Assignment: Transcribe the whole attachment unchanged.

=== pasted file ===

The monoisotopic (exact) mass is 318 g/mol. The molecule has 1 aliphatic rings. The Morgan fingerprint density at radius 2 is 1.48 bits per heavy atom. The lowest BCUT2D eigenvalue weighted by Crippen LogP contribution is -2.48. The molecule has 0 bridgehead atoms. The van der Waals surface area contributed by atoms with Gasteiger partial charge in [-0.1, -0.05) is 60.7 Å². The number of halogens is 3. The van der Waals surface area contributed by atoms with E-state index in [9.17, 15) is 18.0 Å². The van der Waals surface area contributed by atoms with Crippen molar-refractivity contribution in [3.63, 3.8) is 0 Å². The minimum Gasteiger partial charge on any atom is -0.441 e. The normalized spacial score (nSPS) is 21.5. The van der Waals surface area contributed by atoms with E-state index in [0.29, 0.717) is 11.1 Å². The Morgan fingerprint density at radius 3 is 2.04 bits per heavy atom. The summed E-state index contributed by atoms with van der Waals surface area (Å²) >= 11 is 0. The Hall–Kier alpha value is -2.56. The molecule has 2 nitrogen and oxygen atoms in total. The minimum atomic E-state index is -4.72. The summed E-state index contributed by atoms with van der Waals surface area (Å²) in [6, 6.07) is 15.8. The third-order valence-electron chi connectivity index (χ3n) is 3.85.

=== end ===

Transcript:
The monoisotopic (exact) mass is 318 g/mol. The molecule has 1 aliphatic rings. The Morgan fingerprint density at radius 2 is 1.48 bits per heavy atom. The lowest BCUT2D eigenvalue weighted by Crippen LogP contribution is -2.48. The molecule has 0 bridgehead atoms. The van der Waals surface area contributed by atoms with Gasteiger partial charge in [-0.1, -0.05) is 60.7 Å². The number of halogens is 3. The van der Waals surface area contributed by atoms with E-state index in [9.17, 15) is 18.0 Å². The van der Waals surface area contributed by atoms with Crippen molar-refractivity contribution in [3.63, 3.8) is 0 Å². The minimum Gasteiger partial charge on any atom is -0.441 e. The normalized spacial score (nSPS) is 21.5. The van der Waals surface area contributed by atoms with E-state index in [0.29, 0.717) is 11.1 Å². The Morgan fingerprint density at radius 3 is 2.04 bits per heavy atom. The summed E-state index contributed by atoms with van der Waals surface area (Å²) >= 11 is 0. The Hall–Kier alpha value is -2.56. The molecule has 2 nitrogen and oxygen atoms in total. The minimum atomic E-state index is -4.72. The summed E-state index contributed by atoms with van der Waals surface area (Å²) in [6, 6.07) is 15.8. The third-order valence-electron chi connectivity index (χ3n) is 3.85.